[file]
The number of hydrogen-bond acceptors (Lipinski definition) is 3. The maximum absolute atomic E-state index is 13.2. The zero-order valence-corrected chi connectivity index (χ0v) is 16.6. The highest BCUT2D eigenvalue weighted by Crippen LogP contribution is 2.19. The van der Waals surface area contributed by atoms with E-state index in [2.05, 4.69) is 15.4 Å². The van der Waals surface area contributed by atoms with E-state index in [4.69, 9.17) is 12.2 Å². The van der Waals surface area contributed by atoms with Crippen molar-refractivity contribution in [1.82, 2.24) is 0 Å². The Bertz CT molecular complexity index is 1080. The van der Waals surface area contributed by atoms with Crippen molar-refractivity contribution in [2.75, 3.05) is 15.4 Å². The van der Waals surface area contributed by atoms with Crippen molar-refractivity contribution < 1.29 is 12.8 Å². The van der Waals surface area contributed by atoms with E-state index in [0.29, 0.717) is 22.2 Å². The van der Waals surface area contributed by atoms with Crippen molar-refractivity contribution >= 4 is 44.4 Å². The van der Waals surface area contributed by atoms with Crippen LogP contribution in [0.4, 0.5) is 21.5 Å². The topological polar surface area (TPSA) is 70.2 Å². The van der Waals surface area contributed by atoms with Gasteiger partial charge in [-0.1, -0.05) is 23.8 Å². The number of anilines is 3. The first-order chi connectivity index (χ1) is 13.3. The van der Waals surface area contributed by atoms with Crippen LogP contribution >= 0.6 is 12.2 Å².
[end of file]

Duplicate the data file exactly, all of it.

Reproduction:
The number of hydrogen-bond acceptors (Lipinski definition) is 3. The maximum absolute atomic E-state index is 13.2. The zero-order valence-corrected chi connectivity index (χ0v) is 16.6. The highest BCUT2D eigenvalue weighted by Crippen LogP contribution is 2.19. The van der Waals surface area contributed by atoms with E-state index in [2.05, 4.69) is 15.4 Å². The van der Waals surface area contributed by atoms with E-state index in [4.69, 9.17) is 12.2 Å². The van der Waals surface area contributed by atoms with Crippen molar-refractivity contribution in [1.82, 2.24) is 0 Å². The Bertz CT molecular complexity index is 1080. The van der Waals surface area contributed by atoms with Crippen molar-refractivity contribution in [2.75, 3.05) is 15.4 Å². The van der Waals surface area contributed by atoms with Crippen molar-refractivity contribution < 1.29 is 12.8 Å². The van der Waals surface area contributed by atoms with E-state index in [0.29, 0.717) is 22.2 Å². The van der Waals surface area contributed by atoms with Crippen molar-refractivity contribution >= 4 is 44.4 Å². The van der Waals surface area contributed by atoms with Crippen LogP contribution in [0.4, 0.5) is 21.5 Å². The topological polar surface area (TPSA) is 70.2 Å². The van der Waals surface area contributed by atoms with Gasteiger partial charge in [-0.1, -0.05) is 23.8 Å². The number of anilines is 3. The first-order chi connectivity index (χ1) is 13.3. The van der Waals surface area contributed by atoms with Crippen LogP contribution >= 0.6 is 12.2 Å².